Is GEICO Honda’s Eli Tomac really this good? Are we finally seeing a healthy, confident Tomac riding at his full potential? Are we about to see another 24-0 season, a la Ricky Carmichael (twice) and James Stewart?
My answers? Yes. Yes. Possibly, but most likely no.
From the time Eli was riding Suzuki RM80s at Loretta Lynn’s, he had the look of a future star. He and his family stayed out of the frays that seem constant in national-level minicycle racing, rising above it all to focus on a bigger, more distant goal. When he got to big bikes and was scooped up by the Factory Connection Honda team, I remember him showing up on the starting gate one rainy, muddy morning at the ranch with a white dish-rag tucked into his riding pants, a la Jean-Michel Bayle. He could ride the mud, he never got tired, his starts were decent but not spectacular, and he just seemed in this for the long haul.
His potential was obvious the day he turned pro and won his first national, the 2010 Hangtown Classic, but then came a season or two of uneven racing, hits and misses, mistakes big and small. Now, five full years into his professional career, this is what Eli Tomac looks like with a full head of steam. He’s brimming with confidence, his bike is working for him, and his 4-0 moto scores don’t begin to explain his dominance over the last two weeks.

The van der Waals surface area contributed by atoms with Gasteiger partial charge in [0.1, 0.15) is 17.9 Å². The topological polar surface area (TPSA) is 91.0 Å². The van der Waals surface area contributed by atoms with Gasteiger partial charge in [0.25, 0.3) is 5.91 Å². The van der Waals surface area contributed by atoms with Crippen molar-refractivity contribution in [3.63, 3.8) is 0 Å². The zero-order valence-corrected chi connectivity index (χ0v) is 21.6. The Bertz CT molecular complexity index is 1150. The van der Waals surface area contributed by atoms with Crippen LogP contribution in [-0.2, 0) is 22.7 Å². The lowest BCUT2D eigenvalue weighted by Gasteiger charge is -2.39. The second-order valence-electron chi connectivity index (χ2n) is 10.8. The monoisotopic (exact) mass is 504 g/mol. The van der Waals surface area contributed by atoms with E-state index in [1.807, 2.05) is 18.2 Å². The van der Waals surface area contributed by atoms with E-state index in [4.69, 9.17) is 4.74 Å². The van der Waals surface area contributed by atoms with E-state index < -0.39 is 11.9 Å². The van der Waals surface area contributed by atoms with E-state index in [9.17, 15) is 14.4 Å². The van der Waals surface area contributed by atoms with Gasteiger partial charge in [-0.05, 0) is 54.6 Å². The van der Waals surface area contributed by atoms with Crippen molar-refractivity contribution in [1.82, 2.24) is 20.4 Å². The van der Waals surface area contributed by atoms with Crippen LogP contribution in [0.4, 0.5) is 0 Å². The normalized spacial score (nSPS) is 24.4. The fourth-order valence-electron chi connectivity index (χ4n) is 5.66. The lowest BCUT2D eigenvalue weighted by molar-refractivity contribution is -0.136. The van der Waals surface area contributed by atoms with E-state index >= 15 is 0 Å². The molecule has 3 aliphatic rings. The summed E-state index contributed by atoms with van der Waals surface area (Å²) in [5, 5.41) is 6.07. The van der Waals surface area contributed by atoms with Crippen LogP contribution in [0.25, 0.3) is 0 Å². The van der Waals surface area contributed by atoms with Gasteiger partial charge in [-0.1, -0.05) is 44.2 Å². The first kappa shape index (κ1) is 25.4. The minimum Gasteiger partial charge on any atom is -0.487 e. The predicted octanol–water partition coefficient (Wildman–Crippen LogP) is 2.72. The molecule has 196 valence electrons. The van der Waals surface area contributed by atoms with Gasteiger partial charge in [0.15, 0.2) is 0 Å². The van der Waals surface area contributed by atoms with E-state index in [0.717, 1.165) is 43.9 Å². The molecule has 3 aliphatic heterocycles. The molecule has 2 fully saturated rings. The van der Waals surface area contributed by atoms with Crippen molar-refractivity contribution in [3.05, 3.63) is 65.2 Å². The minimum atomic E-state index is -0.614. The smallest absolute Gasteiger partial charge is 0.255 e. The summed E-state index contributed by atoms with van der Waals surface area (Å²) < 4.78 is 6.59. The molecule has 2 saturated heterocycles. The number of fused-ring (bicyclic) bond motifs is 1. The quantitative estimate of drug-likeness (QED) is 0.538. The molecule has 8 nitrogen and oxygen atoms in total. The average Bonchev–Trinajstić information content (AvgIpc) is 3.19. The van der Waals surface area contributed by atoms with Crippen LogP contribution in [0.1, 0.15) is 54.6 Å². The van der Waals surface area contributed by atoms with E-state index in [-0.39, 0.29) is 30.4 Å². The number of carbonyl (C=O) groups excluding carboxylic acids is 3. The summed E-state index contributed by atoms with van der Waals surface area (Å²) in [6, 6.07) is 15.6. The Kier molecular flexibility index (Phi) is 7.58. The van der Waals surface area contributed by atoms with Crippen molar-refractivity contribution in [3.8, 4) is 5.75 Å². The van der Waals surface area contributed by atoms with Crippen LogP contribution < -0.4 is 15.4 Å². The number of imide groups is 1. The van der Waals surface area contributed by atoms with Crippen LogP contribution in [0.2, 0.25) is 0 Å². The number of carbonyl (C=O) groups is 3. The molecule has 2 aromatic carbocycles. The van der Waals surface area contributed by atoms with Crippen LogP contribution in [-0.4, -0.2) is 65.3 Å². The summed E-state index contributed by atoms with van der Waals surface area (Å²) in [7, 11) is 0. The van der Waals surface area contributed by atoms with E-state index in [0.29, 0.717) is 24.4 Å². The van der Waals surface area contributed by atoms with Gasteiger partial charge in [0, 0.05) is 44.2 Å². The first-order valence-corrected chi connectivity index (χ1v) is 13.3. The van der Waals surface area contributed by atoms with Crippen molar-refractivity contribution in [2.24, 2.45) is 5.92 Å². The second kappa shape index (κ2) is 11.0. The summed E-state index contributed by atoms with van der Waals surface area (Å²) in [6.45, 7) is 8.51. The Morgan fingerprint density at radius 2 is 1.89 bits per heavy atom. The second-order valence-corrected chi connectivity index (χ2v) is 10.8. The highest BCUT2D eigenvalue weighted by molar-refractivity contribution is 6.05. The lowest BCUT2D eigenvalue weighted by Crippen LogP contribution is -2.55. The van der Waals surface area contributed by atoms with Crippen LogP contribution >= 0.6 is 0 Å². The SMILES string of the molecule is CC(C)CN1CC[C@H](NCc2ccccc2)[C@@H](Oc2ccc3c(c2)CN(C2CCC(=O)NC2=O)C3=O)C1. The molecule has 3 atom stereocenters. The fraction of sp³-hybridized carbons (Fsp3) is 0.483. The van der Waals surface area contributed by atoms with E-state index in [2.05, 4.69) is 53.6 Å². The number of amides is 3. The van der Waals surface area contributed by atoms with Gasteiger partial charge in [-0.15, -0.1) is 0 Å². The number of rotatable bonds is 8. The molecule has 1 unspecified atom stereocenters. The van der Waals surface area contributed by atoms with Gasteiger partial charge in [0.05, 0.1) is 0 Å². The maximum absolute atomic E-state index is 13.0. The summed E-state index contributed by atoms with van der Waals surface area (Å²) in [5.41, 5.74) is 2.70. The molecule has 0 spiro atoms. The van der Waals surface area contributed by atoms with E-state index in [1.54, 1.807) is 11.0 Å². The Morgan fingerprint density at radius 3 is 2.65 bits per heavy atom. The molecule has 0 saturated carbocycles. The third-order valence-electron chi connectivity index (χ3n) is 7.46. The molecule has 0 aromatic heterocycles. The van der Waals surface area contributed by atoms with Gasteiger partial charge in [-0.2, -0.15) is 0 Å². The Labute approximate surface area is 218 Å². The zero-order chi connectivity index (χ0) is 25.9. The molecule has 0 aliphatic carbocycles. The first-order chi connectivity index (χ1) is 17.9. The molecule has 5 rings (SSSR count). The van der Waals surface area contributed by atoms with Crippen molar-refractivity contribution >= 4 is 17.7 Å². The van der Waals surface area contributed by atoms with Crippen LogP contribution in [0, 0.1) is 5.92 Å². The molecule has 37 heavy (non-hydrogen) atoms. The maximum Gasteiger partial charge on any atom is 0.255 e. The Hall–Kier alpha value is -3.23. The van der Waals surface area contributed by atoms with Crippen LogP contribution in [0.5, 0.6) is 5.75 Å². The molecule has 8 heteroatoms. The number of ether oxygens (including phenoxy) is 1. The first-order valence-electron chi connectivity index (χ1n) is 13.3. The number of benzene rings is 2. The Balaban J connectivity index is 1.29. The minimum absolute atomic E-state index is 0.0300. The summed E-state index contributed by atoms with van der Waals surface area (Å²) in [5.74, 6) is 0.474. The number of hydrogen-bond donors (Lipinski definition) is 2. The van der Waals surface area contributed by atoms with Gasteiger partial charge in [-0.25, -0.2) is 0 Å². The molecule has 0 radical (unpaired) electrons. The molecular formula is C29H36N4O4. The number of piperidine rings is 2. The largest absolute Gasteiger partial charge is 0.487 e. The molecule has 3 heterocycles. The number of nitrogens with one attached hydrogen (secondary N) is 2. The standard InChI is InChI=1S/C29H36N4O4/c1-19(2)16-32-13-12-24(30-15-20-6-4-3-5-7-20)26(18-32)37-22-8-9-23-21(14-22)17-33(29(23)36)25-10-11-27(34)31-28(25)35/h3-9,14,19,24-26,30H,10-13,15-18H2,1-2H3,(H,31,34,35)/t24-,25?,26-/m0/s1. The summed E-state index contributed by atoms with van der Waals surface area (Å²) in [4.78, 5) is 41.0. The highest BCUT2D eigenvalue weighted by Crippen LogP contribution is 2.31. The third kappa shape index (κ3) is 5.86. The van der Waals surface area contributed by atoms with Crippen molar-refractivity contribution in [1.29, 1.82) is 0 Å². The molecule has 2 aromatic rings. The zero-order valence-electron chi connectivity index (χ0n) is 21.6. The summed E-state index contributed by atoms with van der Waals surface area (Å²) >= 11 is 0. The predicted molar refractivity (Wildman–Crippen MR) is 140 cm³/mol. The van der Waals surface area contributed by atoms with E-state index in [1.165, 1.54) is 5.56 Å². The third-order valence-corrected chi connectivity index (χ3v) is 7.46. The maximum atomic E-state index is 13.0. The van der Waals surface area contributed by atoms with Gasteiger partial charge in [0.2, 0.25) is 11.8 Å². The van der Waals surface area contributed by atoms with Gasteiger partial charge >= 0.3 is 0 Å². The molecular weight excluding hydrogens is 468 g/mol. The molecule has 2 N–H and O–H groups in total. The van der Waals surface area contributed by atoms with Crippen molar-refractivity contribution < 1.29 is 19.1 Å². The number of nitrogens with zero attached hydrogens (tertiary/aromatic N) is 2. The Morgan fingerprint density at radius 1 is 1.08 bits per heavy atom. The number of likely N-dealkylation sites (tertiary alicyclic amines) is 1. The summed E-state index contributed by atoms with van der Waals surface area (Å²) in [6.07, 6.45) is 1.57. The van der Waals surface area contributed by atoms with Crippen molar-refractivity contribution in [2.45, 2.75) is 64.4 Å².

Now he’s going home to Colorado for round three of the Lucas Oil Pro Motocross Championship, and there are already threads on Vital MX pondering the 24-0 idea of a perfect summer. My answer is “most likely no,” because while we are finally seeing Eli Tomac’s beast mode, we aren’t seeing anything near that from Red Bull KTM’s Ryan Dungey yet, let alone the injured defending champion Ken Roczen. Dungey was so heavily focused on putting the clampdown on the 2015 Monster Energy Supercross title that I am guessing he got a slightly later start on his outdoor prep than Tomac did, giving what was on the line for KTM and highly doubtful for Eli with three weeks left in the series. Dungey struggled with his second-moto settings at Hangtown and his electronics in the first moto at Glen Helen.
Roczen, on the other hand, hurt his back right before the series started and is riding through the pain—and riding better each time out, by the way. As he heals and gets his battle on, he too will be a different rider than the one who struggled so much at Hangtown. The championship is not over for either, nor is it over for Tomac—there are challenges for everyone, including #3.
Ricky Carmichael was head and shoulders above the competition in the summers of 2002 and ’04 aboard his Hondas, and the same could be said for Stewart on his Kawasaki in 2008. Tomac is riding as well as either of those legends did in their perfect seasons, but I believe his competition is actually better than it’s shown so far—Dungey and Roczen are going to get better, and them aside, we all expected more by this point from Justin Barcia, Chad Reed, and Josh Grant. And Blake Baggett, Jason Anderson, and Cole Seely are still learning the 450 ropes. This is a capable group.
What is more obvious is that this Eli Tomac is the one that showed up at Hangtown 2010, only with a handful of years of experience, knowledge, and work under his belt where that white dish-rag once was. Tomac’s going to be hard to beat, but not impossible.